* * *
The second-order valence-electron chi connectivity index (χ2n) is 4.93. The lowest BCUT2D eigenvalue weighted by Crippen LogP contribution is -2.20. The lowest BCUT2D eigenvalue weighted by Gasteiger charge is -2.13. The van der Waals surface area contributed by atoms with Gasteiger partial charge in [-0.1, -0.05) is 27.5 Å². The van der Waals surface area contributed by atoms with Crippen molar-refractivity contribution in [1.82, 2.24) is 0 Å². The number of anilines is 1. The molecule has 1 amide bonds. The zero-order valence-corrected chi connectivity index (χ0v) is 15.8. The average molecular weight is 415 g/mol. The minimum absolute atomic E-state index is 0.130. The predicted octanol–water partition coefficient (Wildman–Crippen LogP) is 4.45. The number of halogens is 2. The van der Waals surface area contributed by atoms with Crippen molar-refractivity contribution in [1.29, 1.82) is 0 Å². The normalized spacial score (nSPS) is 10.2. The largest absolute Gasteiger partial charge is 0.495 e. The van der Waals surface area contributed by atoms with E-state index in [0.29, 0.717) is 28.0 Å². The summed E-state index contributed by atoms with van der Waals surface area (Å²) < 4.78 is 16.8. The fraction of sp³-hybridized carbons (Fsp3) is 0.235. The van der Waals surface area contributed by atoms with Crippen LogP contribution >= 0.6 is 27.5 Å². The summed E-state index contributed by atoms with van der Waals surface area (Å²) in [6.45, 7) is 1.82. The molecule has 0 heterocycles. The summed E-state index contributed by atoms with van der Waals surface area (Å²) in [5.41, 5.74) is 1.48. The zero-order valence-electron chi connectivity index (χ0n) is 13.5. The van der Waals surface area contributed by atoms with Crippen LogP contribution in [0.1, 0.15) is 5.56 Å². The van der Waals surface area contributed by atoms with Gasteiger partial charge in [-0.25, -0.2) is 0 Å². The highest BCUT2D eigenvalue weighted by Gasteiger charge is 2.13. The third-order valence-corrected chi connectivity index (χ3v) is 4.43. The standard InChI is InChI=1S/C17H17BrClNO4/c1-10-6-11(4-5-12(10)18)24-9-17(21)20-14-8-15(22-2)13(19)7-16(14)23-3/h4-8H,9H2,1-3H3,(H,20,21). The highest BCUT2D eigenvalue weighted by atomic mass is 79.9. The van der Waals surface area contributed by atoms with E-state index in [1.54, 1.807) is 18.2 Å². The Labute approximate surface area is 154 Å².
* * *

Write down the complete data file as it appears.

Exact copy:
The second-order valence-electron chi connectivity index (χ2n) is 4.93. The lowest BCUT2D eigenvalue weighted by Crippen LogP contribution is -2.20. The lowest BCUT2D eigenvalue weighted by Gasteiger charge is -2.13. The van der Waals surface area contributed by atoms with Gasteiger partial charge in [-0.1, -0.05) is 27.5 Å². The van der Waals surface area contributed by atoms with Crippen molar-refractivity contribution in [1.82, 2.24) is 0 Å². The number of anilines is 1. The molecule has 1 amide bonds. The zero-order valence-corrected chi connectivity index (χ0v) is 15.8. The average molecular weight is 415 g/mol. The minimum absolute atomic E-state index is 0.130. The predicted octanol–water partition coefficient (Wildman–Crippen LogP) is 4.45. The number of halogens is 2. The van der Waals surface area contributed by atoms with Crippen molar-refractivity contribution in [1.29, 1.82) is 0 Å². The normalized spacial score (nSPS) is 10.2. The largest absolute Gasteiger partial charge is 0.495 e. The van der Waals surface area contributed by atoms with E-state index in [0.29, 0.717) is 28.0 Å². The summed E-state index contributed by atoms with van der Waals surface area (Å²) < 4.78 is 16.8. The fraction of sp³-hybridized carbons (Fsp3) is 0.235. The van der Waals surface area contributed by atoms with Crippen LogP contribution >= 0.6 is 27.5 Å². The summed E-state index contributed by atoms with van der Waals surface area (Å²) in [6.45, 7) is 1.82. The molecule has 0 heterocycles. The summed E-state index contributed by atoms with van der Waals surface area (Å²) in [5.41, 5.74) is 1.48. The zero-order valence-electron chi connectivity index (χ0n) is 13.5. The van der Waals surface area contributed by atoms with Crippen LogP contribution in [0.1, 0.15) is 5.56 Å². The van der Waals surface area contributed by atoms with Gasteiger partial charge in [-0.25, -0.2) is 0 Å². The highest BCUT2D eigenvalue weighted by Gasteiger charge is 2.13. The third-order valence-corrected chi connectivity index (χ3v) is 4.43. The standard InChI is InChI=1S/C17H17BrClNO4/c1-10-6-11(4-5-12(10)18)24-9-17(21)20-14-8-15(22-2)13(19)7-16(14)23-3/h4-8H,9H2,1-3H3,(H,20,21). The highest BCUT2D eigenvalue weighted by atomic mass is 79.9. The van der Waals surface area contributed by atoms with E-state index in [1.54, 1.807) is 18.2 Å². The Labute approximate surface area is 154 Å².